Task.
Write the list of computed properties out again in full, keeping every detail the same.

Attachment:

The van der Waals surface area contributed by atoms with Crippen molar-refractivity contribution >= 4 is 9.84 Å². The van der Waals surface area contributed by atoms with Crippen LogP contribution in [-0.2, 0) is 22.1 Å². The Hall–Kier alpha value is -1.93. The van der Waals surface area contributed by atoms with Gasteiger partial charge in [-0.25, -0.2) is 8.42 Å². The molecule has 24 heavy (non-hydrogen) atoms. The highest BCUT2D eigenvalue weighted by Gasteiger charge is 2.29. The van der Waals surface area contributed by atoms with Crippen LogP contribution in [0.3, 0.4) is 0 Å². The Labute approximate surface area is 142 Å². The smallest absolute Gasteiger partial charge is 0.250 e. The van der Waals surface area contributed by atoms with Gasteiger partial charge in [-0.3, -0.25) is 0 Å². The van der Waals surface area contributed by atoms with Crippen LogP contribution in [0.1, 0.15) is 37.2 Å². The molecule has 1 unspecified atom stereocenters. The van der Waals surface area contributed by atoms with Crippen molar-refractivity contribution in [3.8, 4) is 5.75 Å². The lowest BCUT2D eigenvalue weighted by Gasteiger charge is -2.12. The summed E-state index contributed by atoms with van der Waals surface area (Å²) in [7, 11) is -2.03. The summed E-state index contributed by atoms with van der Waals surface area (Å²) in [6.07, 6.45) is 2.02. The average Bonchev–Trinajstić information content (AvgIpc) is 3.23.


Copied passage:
The van der Waals surface area contributed by atoms with Crippen molar-refractivity contribution >= 4 is 9.84 Å². The van der Waals surface area contributed by atoms with Crippen LogP contribution in [-0.2, 0) is 22.1 Å². The Hall–Kier alpha value is -1.93. The van der Waals surface area contributed by atoms with Gasteiger partial charge in [-0.25, -0.2) is 8.42 Å². The molecule has 24 heavy (non-hydrogen) atoms. The highest BCUT2D eigenvalue weighted by Gasteiger charge is 2.29. The van der Waals surface area contributed by atoms with Crippen LogP contribution in [0.3, 0.4) is 0 Å². The Labute approximate surface area is 142 Å². The smallest absolute Gasteiger partial charge is 0.250 e. The van der Waals surface area contributed by atoms with Gasteiger partial charge in [-0.3, -0.25) is 0 Å². The van der Waals surface area contributed by atoms with Crippen LogP contribution in [0.1, 0.15) is 37.2 Å². The molecule has 1 unspecified atom stereocenters. The van der Waals surface area contributed by atoms with Crippen molar-refractivity contribution in [3.8, 4) is 5.75 Å². The lowest BCUT2D eigenvalue weighted by Gasteiger charge is -2.12. The summed E-state index contributed by atoms with van der Waals surface area (Å²) in [7, 11) is -2.03. The summed E-state index contributed by atoms with van der Waals surface area (Å²) in [6.07, 6.45) is 2.02. The average Bonchev–Trinajstić information content (AvgIpc) is 3.23.